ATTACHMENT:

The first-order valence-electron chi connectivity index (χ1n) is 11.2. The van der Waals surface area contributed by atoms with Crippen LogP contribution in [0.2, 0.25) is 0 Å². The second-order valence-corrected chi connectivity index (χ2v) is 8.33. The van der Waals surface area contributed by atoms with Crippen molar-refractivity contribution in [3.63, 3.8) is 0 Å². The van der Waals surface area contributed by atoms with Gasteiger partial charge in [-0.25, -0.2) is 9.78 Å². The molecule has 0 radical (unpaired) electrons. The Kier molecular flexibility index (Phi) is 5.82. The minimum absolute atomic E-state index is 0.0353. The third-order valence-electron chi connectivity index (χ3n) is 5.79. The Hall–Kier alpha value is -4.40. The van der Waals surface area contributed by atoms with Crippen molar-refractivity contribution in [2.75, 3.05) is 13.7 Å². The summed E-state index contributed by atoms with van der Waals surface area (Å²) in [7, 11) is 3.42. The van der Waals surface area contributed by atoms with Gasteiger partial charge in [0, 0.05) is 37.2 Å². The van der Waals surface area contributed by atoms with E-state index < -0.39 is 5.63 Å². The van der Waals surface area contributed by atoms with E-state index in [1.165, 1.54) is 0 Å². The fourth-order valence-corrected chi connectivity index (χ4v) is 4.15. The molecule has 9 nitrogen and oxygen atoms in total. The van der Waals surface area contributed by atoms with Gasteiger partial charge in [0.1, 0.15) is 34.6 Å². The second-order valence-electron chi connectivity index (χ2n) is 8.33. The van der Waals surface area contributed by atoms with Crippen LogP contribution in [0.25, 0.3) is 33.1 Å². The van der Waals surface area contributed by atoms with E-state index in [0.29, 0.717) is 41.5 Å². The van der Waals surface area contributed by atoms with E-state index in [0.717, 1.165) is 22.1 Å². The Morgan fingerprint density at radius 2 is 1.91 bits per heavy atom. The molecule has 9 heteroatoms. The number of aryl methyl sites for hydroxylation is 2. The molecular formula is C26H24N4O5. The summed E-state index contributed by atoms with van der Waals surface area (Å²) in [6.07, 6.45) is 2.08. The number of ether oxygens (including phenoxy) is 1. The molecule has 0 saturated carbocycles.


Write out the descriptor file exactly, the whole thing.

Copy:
The first-order valence-electron chi connectivity index (χ1n) is 11.2. The van der Waals surface area contributed by atoms with Crippen LogP contribution in [0.2, 0.25) is 0 Å². The second-order valence-corrected chi connectivity index (χ2v) is 8.33. The van der Waals surface area contributed by atoms with Crippen molar-refractivity contribution in [3.63, 3.8) is 0 Å². The van der Waals surface area contributed by atoms with Gasteiger partial charge in [-0.25, -0.2) is 9.78 Å². The molecule has 0 radical (unpaired) electrons. The Kier molecular flexibility index (Phi) is 5.82. The minimum absolute atomic E-state index is 0.0353. The third-order valence-electron chi connectivity index (χ3n) is 5.79. The Hall–Kier alpha value is -4.40. The van der Waals surface area contributed by atoms with Crippen molar-refractivity contribution in [2.75, 3.05) is 13.7 Å². The summed E-state index contributed by atoms with van der Waals surface area (Å²) in [7, 11) is 3.42. The van der Waals surface area contributed by atoms with Gasteiger partial charge in [0, 0.05) is 37.2 Å². The van der Waals surface area contributed by atoms with E-state index < -0.39 is 5.63 Å². The van der Waals surface area contributed by atoms with E-state index in [1.165, 1.54) is 0 Å². The fourth-order valence-corrected chi connectivity index (χ4v) is 4.15. The molecule has 9 nitrogen and oxygen atoms in total. The van der Waals surface area contributed by atoms with Gasteiger partial charge in [0.1, 0.15) is 34.6 Å². The second-order valence-electron chi connectivity index (χ2n) is 8.33. The van der Waals surface area contributed by atoms with Crippen LogP contribution in [0.25, 0.3) is 33.1 Å². The van der Waals surface area contributed by atoms with E-state index in [0.29, 0.717) is 41.5 Å². The van der Waals surface area contributed by atoms with E-state index in [0.717, 1.165) is 22.1 Å². The Morgan fingerprint density at radius 2 is 1.91 bits per heavy atom. The molecule has 9 heteroatoms. The number of aryl methyl sites for hydroxylation is 2. The molecular formula is C26H24N4O5. The summed E-state index contributed by atoms with van der Waals surface area (Å²) in [6.07, 6.45) is 2.08. The number of ether oxygens (including phenoxy) is 1. The molecule has 0 saturated carbocycles.